Traditional twist! Designer John Barnwell punctuates classic design elements with a sprinkling of contemporary accents to create a light and bright family kitchen.
Glass act: An original 1800s stained glass window illuminates a new-build china cabinet John Barwell designed. “Typically a china cabinet has glass solely on the front. I wanted this one to have glass on the sides as well so you could view the dishes and stemware as you enter the kitchen.” (Photo, Roberto Caruso.)
For Alison Harnick, her husband, Blair Trudell, and their two-year-old son, Ben, the best seat in the house is definitely in the kitchen.
“The window bench transformed our kitchen, creating a nook where we can hang out as well as a functional space for entertaining,” says Alison. “We can prep food while guests relax here. I don’t have to run to the living room to refresh drinks, and, besides, everyone loves a good kitchen party!”
Eye for detail: Even the hood above the gas range is panelled. “My vision was to keep the cabinetry as seamless as possible,” says John. “This allows the space to appear larger and less broken up.” The pale-grey cabinetry is set off by accessories in bursts of yellow that provide a sunny touch. (Photo, Roberto Caruso.)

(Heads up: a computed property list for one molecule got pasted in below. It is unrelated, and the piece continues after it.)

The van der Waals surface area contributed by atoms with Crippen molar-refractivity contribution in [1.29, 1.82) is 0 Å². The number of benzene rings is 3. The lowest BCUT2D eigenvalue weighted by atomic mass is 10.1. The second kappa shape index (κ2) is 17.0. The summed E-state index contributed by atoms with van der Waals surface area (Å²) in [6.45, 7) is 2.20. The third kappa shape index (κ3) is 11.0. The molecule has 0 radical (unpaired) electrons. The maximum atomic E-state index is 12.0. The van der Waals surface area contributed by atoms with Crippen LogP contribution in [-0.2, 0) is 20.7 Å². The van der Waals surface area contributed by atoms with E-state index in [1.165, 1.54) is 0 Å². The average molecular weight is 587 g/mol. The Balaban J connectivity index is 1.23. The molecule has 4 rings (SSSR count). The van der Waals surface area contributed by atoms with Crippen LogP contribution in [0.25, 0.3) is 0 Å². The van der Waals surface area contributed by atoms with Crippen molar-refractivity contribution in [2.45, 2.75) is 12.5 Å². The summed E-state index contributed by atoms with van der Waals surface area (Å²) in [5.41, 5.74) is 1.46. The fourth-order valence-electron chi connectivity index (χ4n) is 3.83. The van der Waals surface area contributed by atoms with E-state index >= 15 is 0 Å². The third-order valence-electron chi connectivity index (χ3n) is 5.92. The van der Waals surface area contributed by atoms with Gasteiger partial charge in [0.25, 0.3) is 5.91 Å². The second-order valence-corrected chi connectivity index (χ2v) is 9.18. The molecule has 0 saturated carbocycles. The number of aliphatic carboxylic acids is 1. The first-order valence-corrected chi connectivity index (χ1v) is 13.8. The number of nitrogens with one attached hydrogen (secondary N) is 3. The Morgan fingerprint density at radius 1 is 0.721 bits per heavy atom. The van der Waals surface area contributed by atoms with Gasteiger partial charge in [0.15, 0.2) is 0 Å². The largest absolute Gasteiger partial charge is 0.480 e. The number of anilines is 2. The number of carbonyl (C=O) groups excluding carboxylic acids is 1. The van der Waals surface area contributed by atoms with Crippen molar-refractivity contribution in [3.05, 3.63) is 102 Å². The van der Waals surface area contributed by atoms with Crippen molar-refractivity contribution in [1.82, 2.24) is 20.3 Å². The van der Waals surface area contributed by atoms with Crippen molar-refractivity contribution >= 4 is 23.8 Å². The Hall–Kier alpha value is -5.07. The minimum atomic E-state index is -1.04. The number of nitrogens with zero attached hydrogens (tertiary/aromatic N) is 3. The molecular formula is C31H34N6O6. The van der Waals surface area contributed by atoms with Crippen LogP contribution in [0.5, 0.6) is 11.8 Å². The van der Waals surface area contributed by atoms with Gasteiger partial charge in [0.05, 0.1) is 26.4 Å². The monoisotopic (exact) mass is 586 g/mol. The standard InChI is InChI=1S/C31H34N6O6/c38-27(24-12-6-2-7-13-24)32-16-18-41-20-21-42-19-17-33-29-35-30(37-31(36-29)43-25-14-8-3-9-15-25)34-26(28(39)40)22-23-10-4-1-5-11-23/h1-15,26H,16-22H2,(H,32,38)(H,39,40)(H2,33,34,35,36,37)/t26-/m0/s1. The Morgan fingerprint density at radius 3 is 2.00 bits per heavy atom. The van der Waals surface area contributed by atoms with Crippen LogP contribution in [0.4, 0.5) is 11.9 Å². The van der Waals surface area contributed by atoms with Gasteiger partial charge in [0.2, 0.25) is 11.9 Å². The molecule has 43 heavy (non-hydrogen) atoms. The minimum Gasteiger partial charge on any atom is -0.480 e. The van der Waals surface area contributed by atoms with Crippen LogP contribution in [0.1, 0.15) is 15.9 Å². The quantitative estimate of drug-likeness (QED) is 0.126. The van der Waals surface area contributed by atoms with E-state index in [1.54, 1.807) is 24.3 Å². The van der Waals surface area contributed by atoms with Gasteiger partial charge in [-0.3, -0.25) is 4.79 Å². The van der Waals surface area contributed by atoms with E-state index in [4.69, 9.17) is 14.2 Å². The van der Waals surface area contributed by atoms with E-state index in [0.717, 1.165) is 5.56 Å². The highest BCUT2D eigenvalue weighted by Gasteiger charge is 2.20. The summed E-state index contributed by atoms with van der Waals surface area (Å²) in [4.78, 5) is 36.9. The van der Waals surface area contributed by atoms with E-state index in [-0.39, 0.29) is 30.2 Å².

Designer John Barnwell, the previous owner of the century-old home and the man behind its transformation, is thrilled to hear this, having seen the kitchen in its pre-makeover state.
“It was a typical reno done in the ’80s,” he says, “with tired cabinetry, dated appliances and well-worn finishes. I wanted to enhance its functionality and esthetics by creating a modern layout within a traditional framework.”
Cabinetry class: “Flat-panelled cabinetry would have been too contemporary here,” says John. “I chose a moulded style that was a nod to the home’s traditional exterior and bones, but opted for a slimmer moulding that it isn’t too traditional. I like to call it ‘soft contemporary.’ ” (Photo, Roberto Caruso.)
Some of the biggest changes included removing a drop ceiling to increase the room’s height by over a foot, adding a gas line for the cooktop and installing plenty of cabinets for practical storage. John, who sold the house in 2009, says, “It was a beautiful, functional space that was a pleasure to cook in.” Alison agrees.
Apron sink: John used stainless steel to turn a traditional apron sink on its head. “These are normally made out of enamelled cast iron. I used the steel to add a contemporary balance to the room and to tie the sink in with the stainless steel cooktop.” (Photo, Roberto Caruso.)
“Whether it’s whole grilled fish for a crowd or homemade blueberry pancakes on the weekend, we love cooking here.”
Floor plan: The kitchen fills the front of this traditional Victorian row house. A picture window is fitted with a built-in bench, providing a casual spot for family and friends to hang out.
“When renovating a kitchen, always think long term. When done right, a kitchen can be a major selling feature,” says John.
Interested in a more farmhouse industrial look for your kitchen? Take a peek at our how-to.